In Introduction to A Contribution to the Critique of Hegel's Philosophy of Right, Marx criticizes Hegel’s philosophy (German philosophy) with Feuerbach’s ideas of humans as a material, sensuous, and tactile being. Marx starts with a critique on the German status quo: he believes that Germany is backward in that it is still on the eve of a bourgeoisie revolution, while other modern states, such as France and Britain, are already dealing with the class struggle between the bourgeoisie and the proletariat. And hence, instead of the political present, which Marx describes as an “anachronism”, Marx believes that we should critique German philosophy, for it is al pari with the “official modern present ''.
Marx concerns himself with one important question: can this status quo be changed? If so, how can we change it? His answer in Introduction is that while “material force must be overthrown by material force, theory also becomes a material force as soon as it has gripped the masses.” Hence, as long as philosophy is radical enough, as long as it demonstrates ad hominem, it can become the material force needed for a revolution which brings Germany to the apex of history. Marx affirms the importance of philosophy, he praises Hegel for his “resolute positive abolition of religion”, but criticizes his philosophy for abstraction from and losing grip with the material reality. And hence, German philosophy, as it was, could not bring about a radical change in reality, for the material condition for such a change is simply lacking. For Marx, the material reality should be the base for thought, and not the other way around: “it is not enough for thought to strive for realization, reality must itself strive toward thought.”
On this basis, Marx’s stance on religion can be made better sense of. The famous Marxian quote on religion can be found in the very beginning of Introduction: “[Religion] is the opium of the people.” This is a quote that is popularized by perhaps the self-proclaimed Marxist-Leninist political regimes that implement draconian anti-religion measures, and the unfortunate result is that Marx’s stance on religion is seldom understood in a more nuanced way. In fact, preceding that quote, Marx gives a definition on religion that can be read as borderline positive: religion is “the general theory of this world, its encyclopedic compendium, its logic in popular form, its spiritual point d’honneur, its enthusiasm, its moral sanction, its solemn complement, and its universal basis of consolation and justification. It is the fantastic realization of the human essence since the human essence has not acquired any true reality.” Immediately following, Marx remarks on the affective dimension of religion: “religious suffering is, at one and the same time, the expression of real suffering and a protest against real suffering. Religion is the sigh of the oppressed creature, the heart of a heartless world, and the soul of soulless conditions.”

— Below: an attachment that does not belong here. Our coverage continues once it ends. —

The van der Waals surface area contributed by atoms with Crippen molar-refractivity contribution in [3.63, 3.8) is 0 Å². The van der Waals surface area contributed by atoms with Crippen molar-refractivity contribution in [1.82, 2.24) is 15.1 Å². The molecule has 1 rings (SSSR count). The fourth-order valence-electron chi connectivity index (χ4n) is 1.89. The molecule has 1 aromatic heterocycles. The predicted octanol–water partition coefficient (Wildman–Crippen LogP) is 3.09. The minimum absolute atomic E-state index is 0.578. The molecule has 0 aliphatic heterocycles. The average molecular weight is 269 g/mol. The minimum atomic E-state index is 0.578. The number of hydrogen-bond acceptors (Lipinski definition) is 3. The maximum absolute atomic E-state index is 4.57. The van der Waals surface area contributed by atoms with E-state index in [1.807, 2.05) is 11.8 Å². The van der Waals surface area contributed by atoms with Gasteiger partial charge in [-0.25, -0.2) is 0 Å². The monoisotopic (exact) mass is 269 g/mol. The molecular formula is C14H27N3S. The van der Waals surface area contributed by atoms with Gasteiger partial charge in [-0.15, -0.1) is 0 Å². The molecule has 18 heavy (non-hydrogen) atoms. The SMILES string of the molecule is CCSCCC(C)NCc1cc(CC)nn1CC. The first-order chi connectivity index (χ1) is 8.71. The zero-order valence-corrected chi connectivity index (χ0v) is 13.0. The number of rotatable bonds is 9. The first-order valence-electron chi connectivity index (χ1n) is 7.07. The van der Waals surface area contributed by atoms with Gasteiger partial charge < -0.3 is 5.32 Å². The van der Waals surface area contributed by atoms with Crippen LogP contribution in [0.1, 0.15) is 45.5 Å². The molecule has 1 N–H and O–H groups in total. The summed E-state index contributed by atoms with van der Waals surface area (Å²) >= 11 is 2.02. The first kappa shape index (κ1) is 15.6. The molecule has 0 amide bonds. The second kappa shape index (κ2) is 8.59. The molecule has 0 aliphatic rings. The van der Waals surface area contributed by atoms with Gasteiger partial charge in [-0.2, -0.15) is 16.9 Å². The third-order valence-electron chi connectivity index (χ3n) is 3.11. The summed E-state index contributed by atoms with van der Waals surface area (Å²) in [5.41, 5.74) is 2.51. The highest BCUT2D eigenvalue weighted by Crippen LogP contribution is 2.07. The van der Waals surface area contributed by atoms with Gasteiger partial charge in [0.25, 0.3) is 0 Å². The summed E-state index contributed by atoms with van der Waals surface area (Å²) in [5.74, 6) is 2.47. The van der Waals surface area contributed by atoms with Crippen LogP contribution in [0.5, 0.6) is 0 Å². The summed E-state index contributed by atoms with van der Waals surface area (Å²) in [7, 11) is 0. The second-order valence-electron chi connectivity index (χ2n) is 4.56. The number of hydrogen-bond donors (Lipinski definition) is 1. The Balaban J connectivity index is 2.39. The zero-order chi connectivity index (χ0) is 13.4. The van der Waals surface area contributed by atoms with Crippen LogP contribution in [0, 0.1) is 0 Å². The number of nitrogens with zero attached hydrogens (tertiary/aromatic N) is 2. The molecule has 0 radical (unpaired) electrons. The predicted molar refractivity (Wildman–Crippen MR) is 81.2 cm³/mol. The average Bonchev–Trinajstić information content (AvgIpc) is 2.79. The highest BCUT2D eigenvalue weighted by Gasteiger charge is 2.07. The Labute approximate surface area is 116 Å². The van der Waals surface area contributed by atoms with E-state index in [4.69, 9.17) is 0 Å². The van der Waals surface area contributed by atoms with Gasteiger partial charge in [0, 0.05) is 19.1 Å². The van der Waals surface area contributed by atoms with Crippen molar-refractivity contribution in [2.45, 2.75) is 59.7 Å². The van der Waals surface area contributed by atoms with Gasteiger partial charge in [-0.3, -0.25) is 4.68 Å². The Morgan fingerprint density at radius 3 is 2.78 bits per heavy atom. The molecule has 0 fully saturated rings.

To me, Marx’s criticism of religion is based on his adamant quest for a way to change the status quo. In saying that religion is the opium of the people, Marx is not belittling questions that are asked in a religious manner: questions related to human existence and human suffering. These to Marx are legitimate, right questions to ask. What religious thoughts express are “real suffering and a protest against real suffering”, and it gives humans a way of expression (the sigh), a spiritual safe haven (heart of a heartless world), and an explanation of their suffering (soul of soulless conditions). Religion is what men come up with as a solution to their earthly suffering, which, in fact, stems from material conditions.
Hence, while these are the right questions, to Marx, what is ultimately lacking in religion is a grasp of the real concrete, material human condition. In the quest for a world without suffering, humans have created something that masks the “self-estrangement in its unholy forms”, that is, the material conditions that create these sufferings, the “chains” that bind people to their earthly conditions. Religion provides illusory happiness in putting a screen before human eyes and leads them to be blind to the urgent actions at hand: to rid of the material conditions that require humans to console themselves with fantasies and illusions. Marx believes that a philosophy that is grounded in material conditions should replace religion as the theory of the world that can become a material force, for religion will not lead to the emancipation of humankind, but the former will.